Supported Projects

We support projects in many different areas across disparate platforms — including informal education experiences, live science events, film and other media productions, and awareness campaigns. Below is a list of current and past projects funded by Science Sandbox.

Experiments in Science Storytelling

Production of three films that present scientific research on diabetes in new and engaging ways for a general audience.

Funding an experienced team of documentary filmmakers, the Simons Foundation is exploring how to use the vast array of video production tools to bring science to life in a way that highlights the wonders of discovery and the pursuit of knowledge. Films produced from the funding include an innovative look at the science of fat that uses animation and interviews to stitch together a surprising story, an examination of the discovery of insulin that contrasts the Hollywood version of the story with a more nuanced narrative arc, and an exploration of the diabetes crisis in India that follows a researcher who is using a long-term epidemiological study to gain insights into the disease.

The films were vetted by scientists and produced to appeal to an audience with a wide range of backgrounds in science. The positive reception of the films challenges the conventional wisdom that creating content for a general audience requires stripping science of its sophistication.


The first community biotechnology laboratory, located in Brooklyn and offering access and science courses to teachers, entrepreneurs and the general public.

Genspace serves the greater New York area by providing hands-on science courses for the general public, extracurricular experiences for students, and low-cost lab memberships and mentoring. These programs offer people the unique opportunity to work on their own projects and experience the joy and wonder of science firsthand.

Through internships and competition teams, Genspace allows participants to pursue personalized research projects in fields such as synthetic biology and genomics. Students learn experimental design and laboratory skills while gaining an understanding of the daily life of a research scientist. For high school teachers, Genspace offers inexpensive lab memberships and training to help them bring molecular and synthetic biology into their classrooms. Genspace also supports ‘bioentrepreneurs,’ and several startups have launched from its lab space in areas such as laboratory automation, alternative feedstocks, consumer products and biomaterials.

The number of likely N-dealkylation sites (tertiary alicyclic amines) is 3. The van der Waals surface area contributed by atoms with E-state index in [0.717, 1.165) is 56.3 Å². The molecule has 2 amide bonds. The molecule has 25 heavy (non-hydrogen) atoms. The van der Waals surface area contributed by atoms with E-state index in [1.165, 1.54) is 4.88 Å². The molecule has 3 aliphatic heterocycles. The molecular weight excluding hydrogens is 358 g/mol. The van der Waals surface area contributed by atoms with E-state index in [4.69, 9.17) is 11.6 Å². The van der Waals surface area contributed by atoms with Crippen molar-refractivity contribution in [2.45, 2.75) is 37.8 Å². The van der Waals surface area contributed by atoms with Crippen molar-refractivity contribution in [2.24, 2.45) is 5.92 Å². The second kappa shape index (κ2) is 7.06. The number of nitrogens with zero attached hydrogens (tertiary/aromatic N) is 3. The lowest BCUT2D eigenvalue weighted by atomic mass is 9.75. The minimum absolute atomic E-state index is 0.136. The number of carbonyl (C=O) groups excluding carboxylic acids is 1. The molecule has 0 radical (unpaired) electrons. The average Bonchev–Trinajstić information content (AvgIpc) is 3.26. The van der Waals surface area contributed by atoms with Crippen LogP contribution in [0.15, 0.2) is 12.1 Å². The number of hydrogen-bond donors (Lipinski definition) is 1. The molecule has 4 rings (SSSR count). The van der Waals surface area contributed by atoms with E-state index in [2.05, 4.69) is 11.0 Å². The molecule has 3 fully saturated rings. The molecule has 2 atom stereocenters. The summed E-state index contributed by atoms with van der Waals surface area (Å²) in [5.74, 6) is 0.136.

Genspace believes that the best way to promote understanding of 21st-century technology is through dialogue and participation. Its lab classes for adults encourage discussion of the societal impact of new technologies and the ethical questions they raise. Genspace presents a variety of talks, workshops and art/science initiatives, such as the Biodesign Challenge, and hosts teams from the Urban Barcode Project.


Two-minute radio segment exploring scientific phenomena and revealing the science behind everything in the New York metro area.

The WNYC newsroom’s new segment “Hypothesis” is a quick and informative introduction to science. Airing bimonthly during WNYC’s Morning Edition, it’s a two-minute excursion into the unknown. The goal of each segment is to unveil the science that surrounds us in New York City in less time than it takes to fry an egg. A listener wrote in about a segment on how rock salt melts ice, saying: “I like this simple explanation of a scientific phenomenon we walk over every day.” One segment highlighted a newly identified species of frog native to New York City, while another shared the results of a recent paper by a mammalogist at the City University of New York on the presence of gray whales in the Atlantic Ocean. “Hypothesis” routinely features New York City scientists discussing their research and its connection to the region. It is also partly listener-driven, with producers inviting listeners to contribute ideas for future segments, which they can do by tweeting @WNYC with the hashtag #hypothesis.

Joe’s Big Idea

Program that involves live appearances by NPR radio host Joe Palca to teach effective science communication, to students and science educators, through storytelling.

Joe’s Big Idea is a radio series produced by NPR science journalist Joe Palca and featured on NPR’s newsmagazines, website, blogs and social media pages. The series explores the people, inspirations and ideas that fuel scientific discovery. A well-established and increasingly popular staple of NPR’s science coverage, Joe’s Big Idea cuts through jargon and statistics to deliver compelling narratives that capture the wonder, curiosity and creativity at the heart of scientific endeavor while also introducing millions of NPR listeners to new theories, inventions and innovations.

With the support of the Simons Foundation, Joe’s Big Idea has expanded in recent years to include a full live-event series in which Palca travels across the country appearing before a variety of audiences — often students and science educators — to share his unique style of storytelling with the next generation of science communicators. Through this series, Palca is working with a community of science graduate students and postdocs to explore new ways to expand the program’s social media presence and further establish Joe’s Big Idea as fun, multiplatform journalism that not only provides information but also helps inspire a deeper fascination with science.

Johns Hopkins Center for Talented Youth